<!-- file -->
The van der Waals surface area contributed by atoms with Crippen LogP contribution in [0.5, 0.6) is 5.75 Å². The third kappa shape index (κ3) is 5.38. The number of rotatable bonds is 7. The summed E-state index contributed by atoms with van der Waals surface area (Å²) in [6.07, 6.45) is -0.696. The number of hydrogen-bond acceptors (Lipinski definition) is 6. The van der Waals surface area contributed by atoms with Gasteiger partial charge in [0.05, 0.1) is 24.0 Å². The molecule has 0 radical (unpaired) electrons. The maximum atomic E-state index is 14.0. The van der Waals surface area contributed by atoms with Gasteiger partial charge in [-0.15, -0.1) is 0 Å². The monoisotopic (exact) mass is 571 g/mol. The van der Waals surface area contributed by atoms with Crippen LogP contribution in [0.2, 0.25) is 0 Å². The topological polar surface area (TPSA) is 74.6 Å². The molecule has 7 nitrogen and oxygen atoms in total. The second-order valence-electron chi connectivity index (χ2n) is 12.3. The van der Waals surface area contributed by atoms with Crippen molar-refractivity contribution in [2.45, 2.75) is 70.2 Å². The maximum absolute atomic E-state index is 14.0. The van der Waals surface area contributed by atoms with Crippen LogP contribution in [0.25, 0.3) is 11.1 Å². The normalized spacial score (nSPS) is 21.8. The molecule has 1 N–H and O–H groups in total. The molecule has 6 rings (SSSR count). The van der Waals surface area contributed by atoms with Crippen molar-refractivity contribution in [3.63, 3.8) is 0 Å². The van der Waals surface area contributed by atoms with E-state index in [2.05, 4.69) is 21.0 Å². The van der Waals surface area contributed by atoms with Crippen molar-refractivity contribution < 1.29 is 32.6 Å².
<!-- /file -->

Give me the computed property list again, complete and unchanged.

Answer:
The van der Waals surface area contributed by atoms with Crippen LogP contribution in [0.5, 0.6) is 5.75 Å². The third kappa shape index (κ3) is 5.38. The number of rotatable bonds is 7. The summed E-state index contributed by atoms with van der Waals surface area (Å²) in [6.07, 6.45) is -0.696. The number of hydrogen-bond acceptors (Lipinski definition) is 6. The van der Waals surface area contributed by atoms with Gasteiger partial charge in [0.05, 0.1) is 24.0 Å². The molecule has 0 radical (unpaired) electrons. The maximum atomic E-state index is 14.0. The van der Waals surface area contributed by atoms with Gasteiger partial charge in [-0.15, -0.1) is 0 Å². The monoisotopic (exact) mass is 571 g/mol. The van der Waals surface area contributed by atoms with Crippen LogP contribution in [0.2, 0.25) is 0 Å². The topological polar surface area (TPSA) is 74.6 Å². The molecule has 7 nitrogen and oxygen atoms in total. The second-order valence-electron chi connectivity index (χ2n) is 12.3. The van der Waals surface area contributed by atoms with Crippen molar-refractivity contribution in [2.45, 2.75) is 70.2 Å². The maximum absolute atomic E-state index is 14.0. The van der Waals surface area contributed by atoms with Crippen LogP contribution in [0.25, 0.3) is 11.1 Å². The normalized spacial score (nSPS) is 21.8. The molecule has 1 N–H and O–H groups in total. The molecule has 6 rings (SSSR count). The van der Waals surface area contributed by atoms with Crippen molar-refractivity contribution in [3.63, 3.8) is 0 Å². The van der Waals surface area contributed by atoms with E-state index in [2.05, 4.69) is 21.0 Å². The van der Waals surface area contributed by atoms with Crippen molar-refractivity contribution < 1.29 is 32.6 Å².